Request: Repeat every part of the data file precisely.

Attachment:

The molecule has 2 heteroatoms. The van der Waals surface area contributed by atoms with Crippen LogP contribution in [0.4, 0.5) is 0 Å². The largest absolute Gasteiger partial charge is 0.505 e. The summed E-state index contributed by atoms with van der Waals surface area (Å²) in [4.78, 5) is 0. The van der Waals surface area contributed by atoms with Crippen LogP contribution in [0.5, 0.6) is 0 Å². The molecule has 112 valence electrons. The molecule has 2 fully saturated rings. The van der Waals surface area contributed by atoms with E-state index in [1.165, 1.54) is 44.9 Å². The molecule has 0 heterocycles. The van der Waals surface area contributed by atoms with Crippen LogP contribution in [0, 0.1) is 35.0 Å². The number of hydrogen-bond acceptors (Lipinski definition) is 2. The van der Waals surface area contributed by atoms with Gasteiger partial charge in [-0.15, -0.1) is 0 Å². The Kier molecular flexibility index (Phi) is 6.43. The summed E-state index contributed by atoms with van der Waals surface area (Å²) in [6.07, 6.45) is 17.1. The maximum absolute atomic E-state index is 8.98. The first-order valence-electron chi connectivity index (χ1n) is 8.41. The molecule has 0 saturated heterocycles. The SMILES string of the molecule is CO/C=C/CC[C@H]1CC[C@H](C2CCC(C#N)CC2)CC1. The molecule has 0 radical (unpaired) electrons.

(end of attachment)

The molecule has 2 heteroatoms. The van der Waals surface area contributed by atoms with Crippen LogP contribution in [0.4, 0.5) is 0 Å². The largest absolute Gasteiger partial charge is 0.505 e. The summed E-state index contributed by atoms with van der Waals surface area (Å²) in [4.78, 5) is 0. The van der Waals surface area contributed by atoms with Crippen LogP contribution in [0.5, 0.6) is 0 Å². The molecule has 112 valence electrons. The molecule has 2 fully saturated rings. The van der Waals surface area contributed by atoms with E-state index in [1.165, 1.54) is 44.9 Å². The molecule has 0 heterocycles. The van der Waals surface area contributed by atoms with Crippen LogP contribution in [0, 0.1) is 35.0 Å². The number of hydrogen-bond acceptors (Lipinski definition) is 2. The van der Waals surface area contributed by atoms with Gasteiger partial charge in [-0.15, -0.1) is 0 Å². The Kier molecular flexibility index (Phi) is 6.43. The summed E-state index contributed by atoms with van der Waals surface area (Å²) in [6.07, 6.45) is 17.1. The maximum absolute atomic E-state index is 8.98. The first-order valence-electron chi connectivity index (χ1n) is 8.41. The molecule has 0 saturated heterocycles. The SMILES string of the molecule is CO/C=C/CC[C@H]1CC[C@H](C2CCC(C#N)CC2)CC1. The molecule has 0 radical (unpaired) electrons.